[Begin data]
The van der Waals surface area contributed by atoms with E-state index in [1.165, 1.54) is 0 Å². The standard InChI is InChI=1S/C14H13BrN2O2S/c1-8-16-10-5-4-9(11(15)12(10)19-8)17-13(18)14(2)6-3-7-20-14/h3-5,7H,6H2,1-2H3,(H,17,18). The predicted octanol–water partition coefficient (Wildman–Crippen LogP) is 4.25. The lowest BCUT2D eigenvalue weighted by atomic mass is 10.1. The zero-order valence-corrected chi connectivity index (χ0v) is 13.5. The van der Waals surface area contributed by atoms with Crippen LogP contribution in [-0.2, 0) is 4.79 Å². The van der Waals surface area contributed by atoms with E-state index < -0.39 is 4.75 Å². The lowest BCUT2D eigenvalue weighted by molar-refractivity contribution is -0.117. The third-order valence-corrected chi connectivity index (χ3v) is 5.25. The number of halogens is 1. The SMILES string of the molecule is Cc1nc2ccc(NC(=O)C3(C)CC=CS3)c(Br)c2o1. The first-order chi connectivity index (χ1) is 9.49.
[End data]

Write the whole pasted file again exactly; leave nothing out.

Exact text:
The van der Waals surface area contributed by atoms with E-state index in [1.165, 1.54) is 0 Å². The standard InChI is InChI=1S/C14H13BrN2O2S/c1-8-16-10-5-4-9(11(15)12(10)19-8)17-13(18)14(2)6-3-7-20-14/h3-5,7H,6H2,1-2H3,(H,17,18). The predicted octanol–water partition coefficient (Wildman–Crippen LogP) is 4.25. The lowest BCUT2D eigenvalue weighted by atomic mass is 10.1. The zero-order valence-corrected chi connectivity index (χ0v) is 13.5. The van der Waals surface area contributed by atoms with Crippen LogP contribution in [-0.2, 0) is 4.79 Å². The van der Waals surface area contributed by atoms with E-state index < -0.39 is 4.75 Å². The lowest BCUT2D eigenvalue weighted by molar-refractivity contribution is -0.117. The third-order valence-corrected chi connectivity index (χ3v) is 5.25. The number of halogens is 1. The SMILES string of the molecule is Cc1nc2ccc(NC(=O)C3(C)CC=CS3)c(Br)c2o1. The first-order chi connectivity index (χ1) is 9.49.